This story has been updated with a new article: Big spending cuts and deadlines loom as the standoff continues among Alaska legislators and governor
Update, 2 p.m.:
JUNEAU — In a joint session of the Alaska House and Senate Thursday morning at the Alaska State Capitol in Juneau, lawmakers again failed to gather the 45 votes needed to reverse $444 million in budget vetoes signed by Gov. Mike Dunleavy and — knowing they lacked the support — declined to vote on an override of the governor’s decision to veto $10.8 million from the state capital budget, signed Wednesday.
The failures, which came with a third of the Legislature’s members absent in Wasilla, mean significant cuts to senior services, public health care and the University of Alaska. More cuts are on the horizon as the Legislature remains deadlocked, endangering services funded through the unfinished capital budget.
In the Alaska Legislature, three-quarters of its 60 members are needed to override a governor’s budget veto, the highest such hurdle in the United States. With 22 members away from the Capitol, claiming Wasilla is the rightful place of the ongoing special session, there is no chance of a reversal before the end of the day Friday, the deadline for an operating budget override, according to the Constitution.
House Speaker Bryce Edgmon, I-Dillingham, talked about the standoff with reporters Thursday:
For the fourth day in a row, the Alaska Legislature met in two cities hundreds of miles apart. Both groups of legislators remain certain they are in the right spot.
A group of five legislators in Wasilla held a brief unofficial meeting at 11 a.m. Thursday in front of a crowd of dozens. The governor had scheduled the special session to start Monday in Wasilla, and the lawmakers in that city say it’s the only legal meeting spot, and the session in Juneau is illegitimate. Those in the capital disagree, and they have a majority of support, allowing them to convene the special session.
In Juneau, legislators are scheduled to hold another vote Thursday on overturning all of Gov. Mike Dunleavy’s vetoes to the state operating budget. That vote failed a day before, and it’s headed that way again. There are only 39 legislators in Juneau, and they need 45 to agree to approve the override.
A joint House-Senate session started at 10:30 a.m. in Juneau to consider a revote. Speeches continued into Thursday morning, and a vote had yet to take place by 11:30 a.m.
“Please join us. The people of Alaska need your voice, and we can’t do it without you,” said Sen. John Coghill, R-North Pole, directing his comments to the lawmakers in Wasilla, in a speech from the floor.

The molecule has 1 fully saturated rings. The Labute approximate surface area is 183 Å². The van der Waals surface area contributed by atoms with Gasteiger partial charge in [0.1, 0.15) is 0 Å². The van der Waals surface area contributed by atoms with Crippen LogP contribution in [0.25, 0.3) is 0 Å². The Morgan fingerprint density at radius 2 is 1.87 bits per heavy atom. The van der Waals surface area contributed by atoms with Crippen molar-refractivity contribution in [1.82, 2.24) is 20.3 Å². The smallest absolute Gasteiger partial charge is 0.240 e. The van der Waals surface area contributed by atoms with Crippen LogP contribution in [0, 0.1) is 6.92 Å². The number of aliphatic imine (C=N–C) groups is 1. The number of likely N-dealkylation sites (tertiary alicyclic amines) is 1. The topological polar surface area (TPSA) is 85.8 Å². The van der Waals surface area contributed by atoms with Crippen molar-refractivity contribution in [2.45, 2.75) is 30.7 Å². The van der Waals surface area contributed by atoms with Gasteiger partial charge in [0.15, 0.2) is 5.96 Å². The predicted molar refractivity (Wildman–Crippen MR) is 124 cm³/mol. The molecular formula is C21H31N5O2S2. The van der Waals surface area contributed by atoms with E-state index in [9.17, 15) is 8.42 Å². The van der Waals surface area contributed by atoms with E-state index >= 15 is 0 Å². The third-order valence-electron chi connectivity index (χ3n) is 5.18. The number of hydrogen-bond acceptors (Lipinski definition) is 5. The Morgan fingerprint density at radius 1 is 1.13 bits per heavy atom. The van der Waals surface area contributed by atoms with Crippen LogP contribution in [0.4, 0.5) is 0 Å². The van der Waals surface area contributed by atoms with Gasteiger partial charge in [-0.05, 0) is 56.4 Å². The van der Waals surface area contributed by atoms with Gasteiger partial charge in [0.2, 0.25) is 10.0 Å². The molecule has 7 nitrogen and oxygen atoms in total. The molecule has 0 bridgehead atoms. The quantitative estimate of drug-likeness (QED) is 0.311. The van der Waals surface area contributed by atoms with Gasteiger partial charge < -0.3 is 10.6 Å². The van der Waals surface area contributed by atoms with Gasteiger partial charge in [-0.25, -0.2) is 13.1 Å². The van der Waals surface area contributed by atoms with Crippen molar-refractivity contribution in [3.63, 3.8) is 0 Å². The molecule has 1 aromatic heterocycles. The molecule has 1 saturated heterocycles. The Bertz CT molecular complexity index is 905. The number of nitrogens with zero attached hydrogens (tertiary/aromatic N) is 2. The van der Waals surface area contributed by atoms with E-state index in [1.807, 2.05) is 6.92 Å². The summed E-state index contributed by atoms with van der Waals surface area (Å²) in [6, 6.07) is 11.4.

Sen. Bert Stedman, R-Sitka, said every Alaskan has been disenfranchised because of the missing lawmakers.
“I don’t think my constituents ... are very happy with the function or dysfunction of a group of dissidents running away from their constitutional duty.”
Later Thursday morning, the joint session deferred a revote on the operating budget to take up a veto override vote on the state’s capital budget, which the governor signed into law Wednesday.
The capital budget is largely unfinished because of the refusal of the House Republican minority to authorize spending from the Constitutional Budget Reserve.
Spending from the Constitutional Budget Reserve requires the support of three-quarters of the House and three-quarters of the Senate. The governor’s vetoes would have freed money in the state treasury to pay the capital budget from the general fund instead, but the governor denied that option by also vetoing a portion of a scheduled transfer from the Alaska Permanent Fund to the treasury. That forces the Legislature to again pay for the capital budget from the Constitutional Budget Reserve.
Sen. Natasha Von Imhof, R-Anchorage, criticized Dunleavy.
“This governor is trying to hamstring the other two branches of government," she said. "This is the behavior we often see in failing democracies. The last time I checked, Madame President, this is not a dictatorship. We live in a democracy.”
At Wasilla Middle School, security was increased on Thursday. Signs weren’t allowed in the gym, and spectators sat in seats instead of on bleachers as on prior days. A legislative staffer gave a safety briefing before the meeting started and asked people to be respectful of one another. A day earlier, protesters had flooded the gym floor and took over lawmakers’ desks.
Sen. Mia Costello, R-Anchorage, spoke during the roughly two-minute meeting.
“Today, is the fourth day of the special session that was called in a proclamation by the governor and so we are here following the constitution and our statutes,” Costello told the group. “We do recognize that our colleagues in Juneau have not joined us this morning, so even though this is the only call on the Legislature we are not able to do business today.”
Costello told the group that the legislators in Wasilla are willing to work with those in Juneau.
“We have been reaching out to them, we have been reaching out to the governor, and we are working on a proposal to provide to all of the parties so that we can help be a part of the solution,” Costello said.
The legislators stayed in the gym Thursday afternoon to talk to those in the crowd.
Thursday’s brief joint session in Juneau (begins at about 10:30):
Tegan Hanlon reported from Wasilla and James Brooks from Juneau